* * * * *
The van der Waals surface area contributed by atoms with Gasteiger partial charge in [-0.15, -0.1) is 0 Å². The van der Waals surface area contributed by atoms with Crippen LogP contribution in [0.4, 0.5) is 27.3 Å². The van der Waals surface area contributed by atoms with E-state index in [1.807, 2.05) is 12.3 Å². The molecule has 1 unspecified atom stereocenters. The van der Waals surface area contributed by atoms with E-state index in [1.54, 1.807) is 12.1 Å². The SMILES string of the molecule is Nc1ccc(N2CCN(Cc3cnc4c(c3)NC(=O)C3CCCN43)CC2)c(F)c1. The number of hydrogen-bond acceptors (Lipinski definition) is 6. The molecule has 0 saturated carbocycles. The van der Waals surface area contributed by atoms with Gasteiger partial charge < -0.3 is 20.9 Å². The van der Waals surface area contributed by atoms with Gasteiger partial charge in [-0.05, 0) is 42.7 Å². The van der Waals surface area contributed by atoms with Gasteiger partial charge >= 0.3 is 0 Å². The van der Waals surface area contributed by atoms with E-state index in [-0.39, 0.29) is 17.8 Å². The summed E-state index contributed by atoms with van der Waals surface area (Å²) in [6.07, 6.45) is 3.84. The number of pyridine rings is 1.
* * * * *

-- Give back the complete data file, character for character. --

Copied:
The van der Waals surface area contributed by atoms with Gasteiger partial charge in [-0.15, -0.1) is 0 Å². The van der Waals surface area contributed by atoms with Crippen LogP contribution in [0.4, 0.5) is 27.3 Å². The van der Waals surface area contributed by atoms with E-state index in [1.807, 2.05) is 12.3 Å². The molecule has 1 unspecified atom stereocenters. The van der Waals surface area contributed by atoms with E-state index in [1.54, 1.807) is 12.1 Å². The SMILES string of the molecule is Nc1ccc(N2CCN(Cc3cnc4c(c3)NC(=O)C3CCCN43)CC2)c(F)c1. The number of hydrogen-bond acceptors (Lipinski definition) is 6. The molecule has 0 saturated carbocycles. The van der Waals surface area contributed by atoms with Gasteiger partial charge < -0.3 is 20.9 Å². The van der Waals surface area contributed by atoms with Gasteiger partial charge in [-0.05, 0) is 42.7 Å². The van der Waals surface area contributed by atoms with Gasteiger partial charge >= 0.3 is 0 Å². The van der Waals surface area contributed by atoms with E-state index in [-0.39, 0.29) is 17.8 Å². The summed E-state index contributed by atoms with van der Waals surface area (Å²) in [6.07, 6.45) is 3.84. The number of pyridine rings is 1.